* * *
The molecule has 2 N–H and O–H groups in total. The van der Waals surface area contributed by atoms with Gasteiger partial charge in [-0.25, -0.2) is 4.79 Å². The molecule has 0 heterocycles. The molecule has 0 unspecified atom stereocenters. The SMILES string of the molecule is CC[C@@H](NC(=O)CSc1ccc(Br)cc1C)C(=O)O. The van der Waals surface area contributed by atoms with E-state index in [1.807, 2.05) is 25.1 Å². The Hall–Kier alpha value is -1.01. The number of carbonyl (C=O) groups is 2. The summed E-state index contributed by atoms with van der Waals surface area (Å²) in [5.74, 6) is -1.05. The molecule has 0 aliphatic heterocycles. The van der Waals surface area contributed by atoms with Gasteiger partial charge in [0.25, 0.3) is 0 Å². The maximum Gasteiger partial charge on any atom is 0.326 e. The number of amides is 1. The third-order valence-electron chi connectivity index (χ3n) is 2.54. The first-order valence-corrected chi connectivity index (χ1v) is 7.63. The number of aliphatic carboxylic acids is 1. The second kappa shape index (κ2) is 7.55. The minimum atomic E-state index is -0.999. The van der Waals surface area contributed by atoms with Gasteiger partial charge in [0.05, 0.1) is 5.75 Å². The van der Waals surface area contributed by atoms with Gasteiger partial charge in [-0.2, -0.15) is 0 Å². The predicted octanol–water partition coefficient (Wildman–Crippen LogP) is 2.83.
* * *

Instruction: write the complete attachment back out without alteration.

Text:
The molecule has 2 N–H and O–H groups in total. The van der Waals surface area contributed by atoms with Gasteiger partial charge in [-0.25, -0.2) is 4.79 Å². The molecule has 0 heterocycles. The molecule has 0 unspecified atom stereocenters. The SMILES string of the molecule is CC[C@@H](NC(=O)CSc1ccc(Br)cc1C)C(=O)O. The van der Waals surface area contributed by atoms with E-state index in [1.807, 2.05) is 25.1 Å². The Hall–Kier alpha value is -1.01. The number of carbonyl (C=O) groups is 2. The summed E-state index contributed by atoms with van der Waals surface area (Å²) in [5.74, 6) is -1.05. The molecule has 0 aliphatic heterocycles. The van der Waals surface area contributed by atoms with Gasteiger partial charge in [0.25, 0.3) is 0 Å². The maximum Gasteiger partial charge on any atom is 0.326 e. The number of amides is 1. The third-order valence-electron chi connectivity index (χ3n) is 2.54. The first-order valence-corrected chi connectivity index (χ1v) is 7.63. The number of aliphatic carboxylic acids is 1. The second kappa shape index (κ2) is 7.55. The minimum atomic E-state index is -0.999. The van der Waals surface area contributed by atoms with Gasteiger partial charge in [0.05, 0.1) is 5.75 Å². The van der Waals surface area contributed by atoms with Gasteiger partial charge in [-0.2, -0.15) is 0 Å². The predicted octanol–water partition coefficient (Wildman–Crippen LogP) is 2.83.